Let's face it. The genre of the "Core Values Statement" is related
more to public relations than to serious instructional usefulness or
concrete policy guidance. That's why our TF's considerations
immeditely went from being a question of how we needed it for
educational purposes to trying to craft something that "the public"
would understand and like. The very form of the typical CVS is,
classically, bulleted single words like "integrity" "resourcefulness"
"quality" with a few words of decorative flourish about how your firm
(university, association) represents that.

Now, admittedly, the CVTF ingeniously stretched the limits of the
genre. But maybe it's the genre itself which is problematic. I think
it's worth considering. And it would in no way impugn the work of the
CVTF to say that perhaps we have learned a lot in the course of this
whole discussion and that we do not really need or want a CVS. Maybe
it's process not product which is important here.

Mark Rosenzweig

> Had Don Sager not asked that the taskforce be disbanned, I would have
> risen to object to its total demise. If the taskforce has a member or two
> who would like to be reappointed -- or who are willing to bereappointed,
> it would seem that their wise counsel could help those who follow from
> going down exactly the same road as the original task force traveled.
> Never did so few run into a barricade held steady by so many -- and to
> receive as their reward, a mere standing ovation.
> Blanche Woolls


4. What's up with Counterpoise.

As the Chair person of the Alternatives In Print Task Force (AIP) of
SRRT I've often been asked, over the last six months, "So what's up
with Counterpoise?  Why was it suspended?  Is it going to
continue?"  For those who don't know, Counterpoise is the review
journal of the alternative press edited by Charles Willett and
ostensibly published by AIP.  (In truth, Charles has always handled
the business of its publication, but it has ejoyed greater
credibility as a result of the ALA imprimatur.)

Contentious issues relating to Counterpoise and Charles' other
activities within AIP have taken up an inordinate amount of time at
SRRT's Action Council meetings, making it harder to get our work
done.  I do not wish to get into the details of these issues except
to say that as AIP Co-Chair (with Charles) and then Chair I have been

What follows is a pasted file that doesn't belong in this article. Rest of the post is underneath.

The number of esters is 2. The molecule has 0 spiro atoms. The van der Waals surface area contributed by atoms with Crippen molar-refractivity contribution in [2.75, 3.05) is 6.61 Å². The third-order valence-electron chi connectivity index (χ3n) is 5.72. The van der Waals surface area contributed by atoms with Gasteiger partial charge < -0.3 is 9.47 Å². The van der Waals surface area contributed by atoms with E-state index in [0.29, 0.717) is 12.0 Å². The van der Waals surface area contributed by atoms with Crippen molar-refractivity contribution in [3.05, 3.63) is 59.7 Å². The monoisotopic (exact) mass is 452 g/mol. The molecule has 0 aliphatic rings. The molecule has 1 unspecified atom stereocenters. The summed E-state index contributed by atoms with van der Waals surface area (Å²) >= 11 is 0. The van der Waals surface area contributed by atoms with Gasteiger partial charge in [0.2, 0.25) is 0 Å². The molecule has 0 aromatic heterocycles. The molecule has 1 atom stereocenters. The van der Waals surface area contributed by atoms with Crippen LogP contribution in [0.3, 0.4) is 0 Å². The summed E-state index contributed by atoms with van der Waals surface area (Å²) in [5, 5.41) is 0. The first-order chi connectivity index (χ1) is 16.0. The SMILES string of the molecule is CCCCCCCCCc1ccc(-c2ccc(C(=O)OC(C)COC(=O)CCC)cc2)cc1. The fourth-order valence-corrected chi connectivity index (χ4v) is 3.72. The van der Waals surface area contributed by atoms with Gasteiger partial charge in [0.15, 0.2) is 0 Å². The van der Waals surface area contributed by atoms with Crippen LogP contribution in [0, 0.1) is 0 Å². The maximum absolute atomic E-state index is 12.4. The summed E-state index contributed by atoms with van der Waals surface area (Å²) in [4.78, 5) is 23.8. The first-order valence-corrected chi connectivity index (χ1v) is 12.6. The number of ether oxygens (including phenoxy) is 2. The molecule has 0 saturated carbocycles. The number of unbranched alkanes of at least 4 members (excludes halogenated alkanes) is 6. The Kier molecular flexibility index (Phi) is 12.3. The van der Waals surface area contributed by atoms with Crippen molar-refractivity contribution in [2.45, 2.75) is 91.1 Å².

in conflict with him over these issues.  I thought, and still think,
that he was in the wrong about a number of things, and that his
stubbornness has ultimately hurt him.

At ALA's midwinter meeting in February publication of Counteroise was
suspended until further notice.  Peter McDonald was unanimously
accepted as an arbitrator and took comments up until ALA Annual.  In
the same time period, Charles Willett wrote an ambitious business
plan for Counterpoise and shortly before the annual conference
distributed it widely in the library community (but strangely didn't
send it to AIP).  Peter made this business plan a part of his report
at Annual.

Here's what happened at Annual: Peter presented his report, which had
been distributed a few days earlier.  The report made a number of
recommendations, most notably that we should accept Charles' business
plan as a beginning, but also that the editorship of Counterpoise
should be a rotating position and that Charles should announce his
retirement.  Peter's report also strongly emphasized that
Counterpoise belonged to SRRT and not to Charles.  Surprisingly (to
me) Charles spoke in favor of adopting Peter's recommendations.  Mark
Rosenzweig and Elaine Harger offered an alternative resolution that
was much more modest than the business plan, and would have limited
the future Counterpoise to an all-volunteer (that is, unpaid)
publication, like it has been to date.  Also in the mix was a
proposal to take advantage of ALA's Publication Services, which could
potentially publish and distribute the magazine much more cheaply than
in the past.

Sanford Berman, who is a strong supporter of Charles Willett's
Countepoise and sat next to him at the meeting, offered a substitute
motion to the one on the table (Mark and Elaine's), citing an
unbridgeable chasm between Charles' supporters and challengers.  His
motion was this: for SRRT to give up its control of Counterpoise and
to ask ALA to give up its ownership of the trademark.  Over the past
half-year, the possibility of Counterpoise going its own way had
occassionally been discussed, but only as a possibility of last
resort.  Its becoming reality had a surreal quality.  Sanford's
substitute motion was voted on and passed by a wide margin,
apparently so we could finally get the issue behind us.